Wednesday, October 29, 2014
James (Jimmy) LaRossa, one of New York City's top criminal defense lawyers, died recently. LaRossa, according to the New York Times obituary, see here, was "'the last of the gladiators' -- his characterization of defense lawyers." He was an old-fashioned criminal trial lawyer who tried big case after big case, often with little time for preparation. For him, cooperators were snitches and cooperation akin to treason. He was an extremely talented lawyer -- with great courtroom presence and a lightning quick mind. He was probably the best cross-examiner I have ever seen in a courtroom.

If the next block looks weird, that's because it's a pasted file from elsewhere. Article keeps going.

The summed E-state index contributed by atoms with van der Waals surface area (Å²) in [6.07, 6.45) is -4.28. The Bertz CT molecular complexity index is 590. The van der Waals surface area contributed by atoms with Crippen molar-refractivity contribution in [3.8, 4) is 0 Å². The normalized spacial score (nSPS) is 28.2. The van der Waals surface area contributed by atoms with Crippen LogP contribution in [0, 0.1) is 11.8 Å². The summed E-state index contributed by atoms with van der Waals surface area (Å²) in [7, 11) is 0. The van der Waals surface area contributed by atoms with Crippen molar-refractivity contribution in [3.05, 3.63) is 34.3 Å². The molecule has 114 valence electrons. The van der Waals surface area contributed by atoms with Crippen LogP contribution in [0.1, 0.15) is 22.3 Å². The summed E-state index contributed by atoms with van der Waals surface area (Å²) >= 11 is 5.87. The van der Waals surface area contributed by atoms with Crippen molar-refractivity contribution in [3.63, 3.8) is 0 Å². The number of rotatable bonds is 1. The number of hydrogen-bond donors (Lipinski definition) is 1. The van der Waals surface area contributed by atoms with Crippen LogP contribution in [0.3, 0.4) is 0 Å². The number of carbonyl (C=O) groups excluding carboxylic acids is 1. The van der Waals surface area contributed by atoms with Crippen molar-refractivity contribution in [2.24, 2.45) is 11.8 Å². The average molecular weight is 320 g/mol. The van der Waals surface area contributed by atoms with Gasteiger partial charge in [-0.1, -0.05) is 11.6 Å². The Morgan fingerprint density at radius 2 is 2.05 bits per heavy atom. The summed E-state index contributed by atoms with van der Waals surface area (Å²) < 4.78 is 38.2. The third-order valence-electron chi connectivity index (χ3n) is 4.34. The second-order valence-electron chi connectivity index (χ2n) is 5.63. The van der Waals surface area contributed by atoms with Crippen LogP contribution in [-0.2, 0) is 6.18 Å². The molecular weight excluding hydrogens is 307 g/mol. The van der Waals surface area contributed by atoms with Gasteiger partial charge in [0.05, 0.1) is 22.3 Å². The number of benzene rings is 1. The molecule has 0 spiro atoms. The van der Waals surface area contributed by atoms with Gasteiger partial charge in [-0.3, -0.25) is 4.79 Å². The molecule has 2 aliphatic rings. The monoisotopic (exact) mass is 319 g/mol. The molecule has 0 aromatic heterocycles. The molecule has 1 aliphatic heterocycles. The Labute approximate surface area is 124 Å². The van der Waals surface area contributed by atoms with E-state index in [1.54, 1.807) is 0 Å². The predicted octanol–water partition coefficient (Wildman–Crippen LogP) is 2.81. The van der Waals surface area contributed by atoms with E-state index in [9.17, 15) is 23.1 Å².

Although not the "last" of the "gladiators," LaRossa was one of a dying breed -- the "warriors" who were combative, never brought their clients to the prosecutor's office to make a proffer, and fought the government at every turn. The criminal defense bar and the practice of criminal law have in many ways changed in the last decade. Defense lawyers today are, as a rule, less experienced and therefore less skilled at trial, less antagonistic toward the government, and more willing to make cooperation deals so that their clients -- and they themselves in a sense -- become part of the prosecution team. LaRossa's death marks not only the loss of a "gladiator" but hastens the end of an era.